Running an Internet domain is a little like generating nuclear power: do it right, and you safely provide an important resource to a grateful community; do it wrong, and…well, let’s just say you don’t want to do it wrong.
That may explain why business leaders are so concerned about the latest iteration of ICANN’s plan to create potentially hundreds of new Internet domains.
I did my best to highlight those concerns when I spoke before the ICANN Board at the public forum here in Mexico City Thursday. Operators of new top-level domains will have a leading role in protecting consumers from fraud and phishing scams. In addition they must prevent abusive registrations intended to extort money out of brand owners. Defending against so-called “cybersquatting” already costs companies millions of dollars annually. The introduction of an unprecedented number of domains could increase those costs exponentially, if it isn’t handled carefully.
But in the draft “guidebook” for potential new domain operators, the standard for preventing abusive registrations is currently set dangerously low. Applicants can get a passing score by simply describing what — if anything — they intend to do to prevent abusive registrations.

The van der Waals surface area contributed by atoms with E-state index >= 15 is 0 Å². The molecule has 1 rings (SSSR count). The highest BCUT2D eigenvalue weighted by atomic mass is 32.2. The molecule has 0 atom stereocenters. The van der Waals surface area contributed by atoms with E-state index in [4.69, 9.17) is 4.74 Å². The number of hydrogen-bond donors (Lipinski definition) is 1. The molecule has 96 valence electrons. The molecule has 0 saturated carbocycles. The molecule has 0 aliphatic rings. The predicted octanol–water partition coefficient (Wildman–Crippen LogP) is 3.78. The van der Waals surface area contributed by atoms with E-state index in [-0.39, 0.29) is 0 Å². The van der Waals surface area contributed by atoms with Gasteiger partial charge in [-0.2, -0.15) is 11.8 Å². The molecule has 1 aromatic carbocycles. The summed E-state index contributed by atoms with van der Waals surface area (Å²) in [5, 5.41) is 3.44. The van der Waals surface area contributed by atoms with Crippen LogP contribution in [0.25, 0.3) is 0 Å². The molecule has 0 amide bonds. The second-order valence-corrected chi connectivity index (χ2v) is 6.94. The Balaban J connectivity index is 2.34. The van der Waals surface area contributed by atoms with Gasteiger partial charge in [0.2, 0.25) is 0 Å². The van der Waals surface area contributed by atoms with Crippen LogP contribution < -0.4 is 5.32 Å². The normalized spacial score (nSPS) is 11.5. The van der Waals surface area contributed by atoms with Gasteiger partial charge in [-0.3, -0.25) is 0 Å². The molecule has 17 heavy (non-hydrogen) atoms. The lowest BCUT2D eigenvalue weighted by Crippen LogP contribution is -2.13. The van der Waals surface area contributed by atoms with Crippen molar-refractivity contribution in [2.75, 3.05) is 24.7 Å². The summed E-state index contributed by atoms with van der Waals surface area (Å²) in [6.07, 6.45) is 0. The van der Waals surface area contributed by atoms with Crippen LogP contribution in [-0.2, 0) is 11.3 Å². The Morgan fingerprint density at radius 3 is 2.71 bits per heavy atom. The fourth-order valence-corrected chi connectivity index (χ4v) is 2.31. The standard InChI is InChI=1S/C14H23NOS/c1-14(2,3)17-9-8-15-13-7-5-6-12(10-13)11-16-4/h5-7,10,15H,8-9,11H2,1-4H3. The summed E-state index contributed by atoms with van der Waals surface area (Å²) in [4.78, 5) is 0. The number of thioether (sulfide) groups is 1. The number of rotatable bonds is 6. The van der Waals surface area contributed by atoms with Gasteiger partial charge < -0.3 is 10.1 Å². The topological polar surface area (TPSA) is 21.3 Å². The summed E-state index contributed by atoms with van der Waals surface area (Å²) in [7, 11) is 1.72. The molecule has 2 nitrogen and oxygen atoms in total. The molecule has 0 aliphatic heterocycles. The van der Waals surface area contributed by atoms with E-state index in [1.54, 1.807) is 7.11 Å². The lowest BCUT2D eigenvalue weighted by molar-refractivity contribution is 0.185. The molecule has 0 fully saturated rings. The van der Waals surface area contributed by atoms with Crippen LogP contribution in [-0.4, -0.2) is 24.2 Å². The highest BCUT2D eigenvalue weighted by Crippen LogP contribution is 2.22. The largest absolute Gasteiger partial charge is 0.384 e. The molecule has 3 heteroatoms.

That’s it. There’s no requirement that applicants even have a plan and the expertise to make it work. From a business perspective, that simply isn’t good enough.
As I told the board, ICANN must “raise the bar” for new domain applicants. Put simply, applicants should not be able to get a passing score unless they have adopted industry best practices for protection of consumers. There is no silver bullet to address the problem, but there are known methods that, used in concert, can protect consumers and brand-holders alike. It is ICANN’s responsibility to require applicants to implement real protections for consumers and global brands.
And abusive registrations are just the tip of the iceberg as far as challenges that will face new registry operators. As cyber-crime grows in scope and complexity, some ICANN board members have expressed open concern that smaller, less experienced registry operators will not be able to keep pace with the rising tide of increasingly sophisticated attacks that they will face.
An improperly secured registry could become not just a victim of electronic attacks, but an unwitting tool for cyber-criminals. We all want this new domain experiment to work, because the alternative is frankly terrifying. The first, and most important step will be to set a high bar for those seeking to operate these critical global resources.